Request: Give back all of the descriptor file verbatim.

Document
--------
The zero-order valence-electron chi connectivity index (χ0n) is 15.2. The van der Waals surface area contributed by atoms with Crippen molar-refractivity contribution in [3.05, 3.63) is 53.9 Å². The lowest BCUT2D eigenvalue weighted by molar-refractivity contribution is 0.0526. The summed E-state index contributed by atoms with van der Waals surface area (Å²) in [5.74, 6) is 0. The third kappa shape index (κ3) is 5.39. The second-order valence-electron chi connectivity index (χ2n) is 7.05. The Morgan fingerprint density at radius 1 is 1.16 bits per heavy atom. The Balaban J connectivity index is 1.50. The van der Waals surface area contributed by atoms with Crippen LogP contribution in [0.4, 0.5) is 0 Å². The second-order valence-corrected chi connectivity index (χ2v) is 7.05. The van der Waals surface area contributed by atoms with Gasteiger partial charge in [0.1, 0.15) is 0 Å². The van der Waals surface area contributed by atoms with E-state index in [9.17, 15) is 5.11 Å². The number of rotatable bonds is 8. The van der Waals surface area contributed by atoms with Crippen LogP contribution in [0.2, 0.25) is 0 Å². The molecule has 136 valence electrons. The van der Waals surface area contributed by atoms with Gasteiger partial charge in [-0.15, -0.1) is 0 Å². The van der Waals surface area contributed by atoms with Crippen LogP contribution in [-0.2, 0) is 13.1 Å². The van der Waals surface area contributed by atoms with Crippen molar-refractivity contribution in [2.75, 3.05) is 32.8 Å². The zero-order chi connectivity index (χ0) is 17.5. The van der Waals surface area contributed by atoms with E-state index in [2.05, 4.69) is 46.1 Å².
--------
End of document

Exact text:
The zero-order valence-electron chi connectivity index (χ0n) is 15.2. The van der Waals surface area contributed by atoms with Crippen molar-refractivity contribution in [3.05, 3.63) is 53.9 Å². The lowest BCUT2D eigenvalue weighted by molar-refractivity contribution is 0.0526. The summed E-state index contributed by atoms with van der Waals surface area (Å²) in [5.74, 6) is 0. The third kappa shape index (κ3) is 5.39. The second-order valence-electron chi connectivity index (χ2n) is 7.05. The Morgan fingerprint density at radius 1 is 1.16 bits per heavy atom. The Balaban J connectivity index is 1.50. The van der Waals surface area contributed by atoms with Crippen LogP contribution in [0.4, 0.5) is 0 Å². The second-order valence-corrected chi connectivity index (χ2v) is 7.05. The van der Waals surface area contributed by atoms with Gasteiger partial charge in [0.1, 0.15) is 0 Å². The van der Waals surface area contributed by atoms with E-state index in [9.17, 15) is 5.11 Å². The number of rotatable bonds is 8. The van der Waals surface area contributed by atoms with Crippen LogP contribution in [0.2, 0.25) is 0 Å². The molecule has 136 valence electrons. The van der Waals surface area contributed by atoms with Gasteiger partial charge in [-0.15, -0.1) is 0 Å². The van der Waals surface area contributed by atoms with Crippen LogP contribution in [-0.2, 0) is 13.1 Å². The van der Waals surface area contributed by atoms with Crippen molar-refractivity contribution in [2.75, 3.05) is 32.8 Å². The zero-order chi connectivity index (χ0) is 17.5. The van der Waals surface area contributed by atoms with E-state index in [2.05, 4.69) is 46.1 Å².